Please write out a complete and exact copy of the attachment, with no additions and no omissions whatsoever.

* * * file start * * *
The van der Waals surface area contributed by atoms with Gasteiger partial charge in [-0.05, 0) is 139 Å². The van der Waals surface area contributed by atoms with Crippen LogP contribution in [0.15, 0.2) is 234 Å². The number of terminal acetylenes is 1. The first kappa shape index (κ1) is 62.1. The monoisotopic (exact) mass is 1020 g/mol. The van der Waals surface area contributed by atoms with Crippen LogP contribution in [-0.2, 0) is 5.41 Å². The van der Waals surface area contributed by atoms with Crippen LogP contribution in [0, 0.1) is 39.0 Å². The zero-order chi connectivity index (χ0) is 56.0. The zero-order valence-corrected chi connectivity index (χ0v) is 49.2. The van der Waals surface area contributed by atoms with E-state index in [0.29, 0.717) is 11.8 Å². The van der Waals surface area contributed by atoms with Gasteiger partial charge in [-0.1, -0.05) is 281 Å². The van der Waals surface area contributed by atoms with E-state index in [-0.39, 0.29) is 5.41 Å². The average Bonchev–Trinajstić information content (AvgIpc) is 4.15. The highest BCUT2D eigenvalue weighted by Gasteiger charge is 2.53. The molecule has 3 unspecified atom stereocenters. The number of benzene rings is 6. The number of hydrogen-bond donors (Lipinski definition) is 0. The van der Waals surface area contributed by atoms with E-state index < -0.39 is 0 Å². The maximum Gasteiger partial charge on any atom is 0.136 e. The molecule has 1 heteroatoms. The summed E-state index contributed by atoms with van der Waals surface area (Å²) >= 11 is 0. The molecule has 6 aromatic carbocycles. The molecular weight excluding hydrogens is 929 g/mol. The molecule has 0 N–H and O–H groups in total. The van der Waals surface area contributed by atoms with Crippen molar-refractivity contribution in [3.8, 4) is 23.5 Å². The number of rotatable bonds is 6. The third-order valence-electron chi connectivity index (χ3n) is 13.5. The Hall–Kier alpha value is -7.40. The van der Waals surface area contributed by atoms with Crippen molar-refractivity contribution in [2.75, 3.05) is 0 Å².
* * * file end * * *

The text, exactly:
The van der Waals surface area contributed by atoms with Gasteiger partial charge in [-0.05, 0) is 139 Å². The van der Waals surface area contributed by atoms with Crippen LogP contribution in [0.15, 0.2) is 234 Å². The number of terminal acetylenes is 1. The first kappa shape index (κ1) is 62.1. The monoisotopic (exact) mass is 1020 g/mol. The van der Waals surface area contributed by atoms with Crippen LogP contribution in [-0.2, 0) is 5.41 Å². The van der Waals surface area contributed by atoms with Crippen LogP contribution in [0, 0.1) is 39.0 Å². The zero-order chi connectivity index (χ0) is 56.0. The zero-order valence-corrected chi connectivity index (χ0v) is 49.2. The van der Waals surface area contributed by atoms with E-state index in [0.29, 0.717) is 11.8 Å². The van der Waals surface area contributed by atoms with Gasteiger partial charge in [-0.1, -0.05) is 281 Å². The van der Waals surface area contributed by atoms with E-state index in [-0.39, 0.29) is 5.41 Å². The average Bonchev–Trinajstić information content (AvgIpc) is 4.15. The highest BCUT2D eigenvalue weighted by Gasteiger charge is 2.53. The molecule has 3 unspecified atom stereocenters. The number of benzene rings is 6. The number of hydrogen-bond donors (Lipinski definition) is 0. The van der Waals surface area contributed by atoms with E-state index < -0.39 is 0 Å². The maximum Gasteiger partial charge on any atom is 0.136 e. The molecule has 1 heteroatoms. The summed E-state index contributed by atoms with van der Waals surface area (Å²) >= 11 is 0. The molecule has 6 aromatic carbocycles. The molecular weight excluding hydrogens is 929 g/mol. The molecule has 0 N–H and O–H groups in total. The van der Waals surface area contributed by atoms with Crippen molar-refractivity contribution in [3.8, 4) is 23.5 Å². The number of rotatable bonds is 6. The third-order valence-electron chi connectivity index (χ3n) is 13.5. The Hall–Kier alpha value is -7.40. The van der Waals surface area contributed by atoms with Crippen molar-refractivity contribution in [2.75, 3.05) is 0 Å².